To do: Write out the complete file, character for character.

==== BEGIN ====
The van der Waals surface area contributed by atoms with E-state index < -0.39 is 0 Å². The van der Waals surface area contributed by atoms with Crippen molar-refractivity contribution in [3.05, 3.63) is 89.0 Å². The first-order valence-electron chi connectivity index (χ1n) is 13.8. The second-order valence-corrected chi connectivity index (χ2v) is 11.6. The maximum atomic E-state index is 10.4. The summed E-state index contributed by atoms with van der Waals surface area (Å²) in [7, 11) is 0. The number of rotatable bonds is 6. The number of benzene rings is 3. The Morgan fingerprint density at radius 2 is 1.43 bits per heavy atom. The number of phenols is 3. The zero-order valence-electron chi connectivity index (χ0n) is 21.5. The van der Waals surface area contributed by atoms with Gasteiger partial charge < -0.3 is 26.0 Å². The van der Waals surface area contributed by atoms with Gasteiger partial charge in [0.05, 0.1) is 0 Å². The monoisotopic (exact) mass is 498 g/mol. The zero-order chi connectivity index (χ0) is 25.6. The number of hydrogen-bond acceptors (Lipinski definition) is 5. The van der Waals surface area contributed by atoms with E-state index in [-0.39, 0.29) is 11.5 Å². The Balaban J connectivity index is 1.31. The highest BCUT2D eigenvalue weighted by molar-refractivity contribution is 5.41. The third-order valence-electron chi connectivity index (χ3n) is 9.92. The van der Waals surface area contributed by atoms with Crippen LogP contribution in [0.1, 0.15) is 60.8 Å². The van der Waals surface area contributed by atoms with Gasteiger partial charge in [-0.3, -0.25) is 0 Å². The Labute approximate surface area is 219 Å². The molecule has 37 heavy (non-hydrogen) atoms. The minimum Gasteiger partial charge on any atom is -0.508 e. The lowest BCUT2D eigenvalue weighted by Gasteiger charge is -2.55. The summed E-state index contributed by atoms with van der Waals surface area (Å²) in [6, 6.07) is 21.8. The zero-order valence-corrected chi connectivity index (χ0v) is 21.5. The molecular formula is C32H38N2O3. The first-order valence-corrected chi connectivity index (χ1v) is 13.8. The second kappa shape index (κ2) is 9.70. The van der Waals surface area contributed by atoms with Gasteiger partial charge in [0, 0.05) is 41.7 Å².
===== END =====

The van der Waals surface area contributed by atoms with E-state index < -0.39 is 0 Å². The van der Waals surface area contributed by atoms with Crippen molar-refractivity contribution in [3.05, 3.63) is 89.0 Å². The first-order valence-electron chi connectivity index (χ1n) is 13.8. The second-order valence-corrected chi connectivity index (χ2v) is 11.6. The maximum atomic E-state index is 10.4. The summed E-state index contributed by atoms with van der Waals surface area (Å²) in [7, 11) is 0. The number of rotatable bonds is 6. The number of benzene rings is 3. The Morgan fingerprint density at radius 2 is 1.43 bits per heavy atom. The number of phenols is 3. The zero-order valence-electron chi connectivity index (χ0n) is 21.5. The van der Waals surface area contributed by atoms with Gasteiger partial charge < -0.3 is 26.0 Å². The van der Waals surface area contributed by atoms with Gasteiger partial charge in [0.05, 0.1) is 0 Å². The monoisotopic (exact) mass is 498 g/mol. The zero-order chi connectivity index (χ0) is 25.6. The number of hydrogen-bond acceptors (Lipinski definition) is 5. The van der Waals surface area contributed by atoms with E-state index in [-0.39, 0.29) is 11.5 Å². The Balaban J connectivity index is 1.31. The highest BCUT2D eigenvalue weighted by molar-refractivity contribution is 5.41. The third-order valence-electron chi connectivity index (χ3n) is 9.92. The van der Waals surface area contributed by atoms with Crippen LogP contribution in [0.1, 0.15) is 60.8 Å². The van der Waals surface area contributed by atoms with Gasteiger partial charge in [-0.3, -0.25) is 0 Å². The Labute approximate surface area is 219 Å². The molecule has 37 heavy (non-hydrogen) atoms. The minimum Gasteiger partial charge on any atom is -0.508 e. The lowest BCUT2D eigenvalue weighted by Gasteiger charge is -2.55. The summed E-state index contributed by atoms with van der Waals surface area (Å²) in [6, 6.07) is 21.8. The zero-order valence-corrected chi connectivity index (χ0v) is 21.5. The molecular formula is C32H38N2O3. The first-order valence-corrected chi connectivity index (χ1v) is 13.8. The second kappa shape index (κ2) is 9.70. The van der Waals surface area contributed by atoms with Gasteiger partial charge in [0, 0.05) is 41.7 Å².